There will be no mining legislation this session, according to the Duluth News Tribune. House Speaker Paul Thissen, D-Minneapolis, told the Forum News Service Friday, "the best thing is to let the process work its way out."
Controversy continues over whether and how PolyMet can mitigate environmental damage from the mine it wants to build on the Iron Range.
PolyMet plans to mine about 32,000 tons of rock just north of Hoyt Lakes every day, yielding about 76,000 tons of copper each year.
Environmentalists say that plan will pollute the Boundary Waters and destroy wildlife habitat.
Speaker Thissen said all sides want both jobs and environmental protection, but getting to the right equation will take time.
“We do have this process in place,” he said. “It feels like the information is getting out there. I feel this is going to be an extensive process.”
PolyMet has said $200 million might be sufficient to protect the watershed when the mine closes, with an undetermined annual assessment after that.
Environmentalists launched a new website last week detailing their objections. Some have argued the Legislature should shut down the permitting process instead of letting the DNR lead it.
At a standing-room-only legislative hearing Tuesday, lawmakers floated estimates of $200 to $400 million for a “financial assurance” package the permit would require.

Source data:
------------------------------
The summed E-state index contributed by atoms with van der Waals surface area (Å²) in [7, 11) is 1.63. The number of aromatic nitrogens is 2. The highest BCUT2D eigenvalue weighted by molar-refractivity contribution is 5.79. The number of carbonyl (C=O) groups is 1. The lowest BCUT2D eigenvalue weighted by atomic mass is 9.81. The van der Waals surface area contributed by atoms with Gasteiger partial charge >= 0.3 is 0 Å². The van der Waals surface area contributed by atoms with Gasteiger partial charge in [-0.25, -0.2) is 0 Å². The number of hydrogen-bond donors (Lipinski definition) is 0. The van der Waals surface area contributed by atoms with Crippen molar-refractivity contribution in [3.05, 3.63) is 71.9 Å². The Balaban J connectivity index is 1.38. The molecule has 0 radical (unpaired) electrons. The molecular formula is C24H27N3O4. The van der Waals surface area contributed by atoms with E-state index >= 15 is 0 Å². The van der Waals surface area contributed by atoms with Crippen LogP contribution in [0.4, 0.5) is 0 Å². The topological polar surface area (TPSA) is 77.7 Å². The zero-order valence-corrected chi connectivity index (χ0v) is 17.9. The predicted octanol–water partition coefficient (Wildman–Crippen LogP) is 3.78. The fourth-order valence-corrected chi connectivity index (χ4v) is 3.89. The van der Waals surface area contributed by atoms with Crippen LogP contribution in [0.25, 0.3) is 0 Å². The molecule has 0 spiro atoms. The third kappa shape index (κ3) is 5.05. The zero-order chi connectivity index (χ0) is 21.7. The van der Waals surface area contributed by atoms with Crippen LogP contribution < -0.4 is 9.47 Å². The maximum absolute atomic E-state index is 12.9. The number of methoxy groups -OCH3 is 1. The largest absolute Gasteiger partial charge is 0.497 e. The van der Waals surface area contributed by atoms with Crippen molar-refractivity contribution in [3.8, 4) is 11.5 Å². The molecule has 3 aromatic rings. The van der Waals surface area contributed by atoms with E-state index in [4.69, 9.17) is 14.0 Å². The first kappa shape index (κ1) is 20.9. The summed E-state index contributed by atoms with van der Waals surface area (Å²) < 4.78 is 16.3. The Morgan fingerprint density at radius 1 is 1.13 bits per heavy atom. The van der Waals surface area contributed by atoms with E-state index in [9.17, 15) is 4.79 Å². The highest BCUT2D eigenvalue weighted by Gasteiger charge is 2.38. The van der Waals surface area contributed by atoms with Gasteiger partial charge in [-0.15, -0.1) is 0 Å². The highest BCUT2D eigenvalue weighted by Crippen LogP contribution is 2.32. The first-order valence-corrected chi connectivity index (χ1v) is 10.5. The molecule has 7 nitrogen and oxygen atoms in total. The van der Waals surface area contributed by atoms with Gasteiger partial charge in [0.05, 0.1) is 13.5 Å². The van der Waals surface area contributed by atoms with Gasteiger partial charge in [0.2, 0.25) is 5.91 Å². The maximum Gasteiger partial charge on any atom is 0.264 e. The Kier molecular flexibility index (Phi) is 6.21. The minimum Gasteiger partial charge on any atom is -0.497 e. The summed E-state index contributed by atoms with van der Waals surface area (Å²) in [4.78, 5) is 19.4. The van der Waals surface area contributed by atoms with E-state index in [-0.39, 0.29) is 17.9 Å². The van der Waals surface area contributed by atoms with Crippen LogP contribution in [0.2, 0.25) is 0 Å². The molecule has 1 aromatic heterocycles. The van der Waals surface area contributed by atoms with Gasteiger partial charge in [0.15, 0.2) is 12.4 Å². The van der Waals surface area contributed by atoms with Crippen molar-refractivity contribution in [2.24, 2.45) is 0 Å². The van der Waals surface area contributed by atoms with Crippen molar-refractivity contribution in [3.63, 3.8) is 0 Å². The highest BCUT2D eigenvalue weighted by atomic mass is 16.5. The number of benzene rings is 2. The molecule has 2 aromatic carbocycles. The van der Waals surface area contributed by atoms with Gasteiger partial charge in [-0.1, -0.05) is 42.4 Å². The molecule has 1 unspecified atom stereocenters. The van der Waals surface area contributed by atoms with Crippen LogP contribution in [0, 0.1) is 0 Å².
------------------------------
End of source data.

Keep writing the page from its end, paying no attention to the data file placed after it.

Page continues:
Rep. John Benson, D-Minnetonka said, "We do have a fiduciary responsibility to future generations."
Rep. Andrew Falk, D-Murdock, said he thought PolyMet was unlikely to meet financial commitments.
Other legislators worried that the state would lose out if the company walks away.
FOX 9 reported DNR officials said at the hearing they received over 10,000 public comments on the environmental impact statement. The comment period is open through March 13.
The plan, if approved, would put the mine near the northern Minnesota town of Babbitt and a processing plant near Hoyt Lakes. It would be the first mine of its kind in the state.
Supporters of the plan say the mine will create around 360 jobs at the mine itself and another 600 indirect jobs.
Thissen said that fellow House Democrats, who hold a majority of the votes, do not appear to be leaning “one way or the other” on the PolyMet issue.
“We share Speaker Thissen’s desire that the regulatory process be allowed to work,” said PolyMet Vice President Bruce Richardson. “Because the environmental review and permitting processes are comprehensive and allow for public involvement, we’re confident that many if not all of the issues that are being raised today will be addressed at the appropriate time and place in coming months.”
The Duluth newspaper says PolyMet has spent $150 million to get to this point, including $22 million for an environmental review, and would spend another $450 million to build the mine and refurbish the old LTV taconite mine processing center for basic copper and nickel ore processing.